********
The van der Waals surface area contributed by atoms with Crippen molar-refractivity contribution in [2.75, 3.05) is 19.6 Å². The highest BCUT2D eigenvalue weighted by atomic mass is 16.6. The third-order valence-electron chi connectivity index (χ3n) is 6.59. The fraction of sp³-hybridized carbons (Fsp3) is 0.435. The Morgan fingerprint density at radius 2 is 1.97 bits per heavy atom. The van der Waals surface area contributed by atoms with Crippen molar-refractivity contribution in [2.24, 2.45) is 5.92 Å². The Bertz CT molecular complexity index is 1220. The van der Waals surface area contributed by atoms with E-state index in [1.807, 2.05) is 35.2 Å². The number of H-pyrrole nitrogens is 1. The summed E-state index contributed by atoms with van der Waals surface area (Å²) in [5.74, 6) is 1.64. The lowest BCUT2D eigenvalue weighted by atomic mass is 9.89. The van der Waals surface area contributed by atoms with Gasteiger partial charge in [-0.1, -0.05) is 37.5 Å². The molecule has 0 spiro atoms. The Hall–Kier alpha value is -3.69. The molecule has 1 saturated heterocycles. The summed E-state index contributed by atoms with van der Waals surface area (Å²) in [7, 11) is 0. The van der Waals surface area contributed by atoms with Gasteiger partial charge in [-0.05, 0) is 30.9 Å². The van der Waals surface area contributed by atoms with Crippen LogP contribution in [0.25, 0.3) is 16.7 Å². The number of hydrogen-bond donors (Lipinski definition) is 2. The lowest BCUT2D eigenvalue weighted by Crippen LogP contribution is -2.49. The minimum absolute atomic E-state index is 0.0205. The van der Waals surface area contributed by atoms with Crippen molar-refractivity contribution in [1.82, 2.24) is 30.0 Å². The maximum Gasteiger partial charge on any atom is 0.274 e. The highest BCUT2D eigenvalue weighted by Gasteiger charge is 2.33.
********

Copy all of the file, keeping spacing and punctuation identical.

The van der Waals surface area contributed by atoms with Crippen molar-refractivity contribution in [2.75, 3.05) is 19.6 Å². The highest BCUT2D eigenvalue weighted by atomic mass is 16.6. The third-order valence-electron chi connectivity index (χ3n) is 6.59. The fraction of sp³-hybridized carbons (Fsp3) is 0.435. The Morgan fingerprint density at radius 2 is 1.97 bits per heavy atom. The van der Waals surface area contributed by atoms with Crippen molar-refractivity contribution in [2.24, 2.45) is 5.92 Å². The Bertz CT molecular complexity index is 1220. The van der Waals surface area contributed by atoms with E-state index in [1.807, 2.05) is 35.2 Å². The number of H-pyrrole nitrogens is 1. The summed E-state index contributed by atoms with van der Waals surface area (Å²) in [5.74, 6) is 1.64. The lowest BCUT2D eigenvalue weighted by atomic mass is 9.89. The van der Waals surface area contributed by atoms with Gasteiger partial charge in [-0.1, -0.05) is 37.5 Å². The molecule has 0 spiro atoms. The Hall–Kier alpha value is -3.69. The molecule has 1 saturated heterocycles. The summed E-state index contributed by atoms with van der Waals surface area (Å²) in [7, 11) is 0. The van der Waals surface area contributed by atoms with Gasteiger partial charge in [-0.05, 0) is 30.9 Å². The van der Waals surface area contributed by atoms with Crippen LogP contribution in [0.25, 0.3) is 16.7 Å². The number of hydrogen-bond donors (Lipinski definition) is 2. The lowest BCUT2D eigenvalue weighted by Crippen LogP contribution is -2.49. The minimum absolute atomic E-state index is 0.0205. The van der Waals surface area contributed by atoms with Crippen molar-refractivity contribution in [1.82, 2.24) is 30.0 Å². The maximum Gasteiger partial charge on any atom is 0.274 e. The highest BCUT2D eigenvalue weighted by Gasteiger charge is 2.33.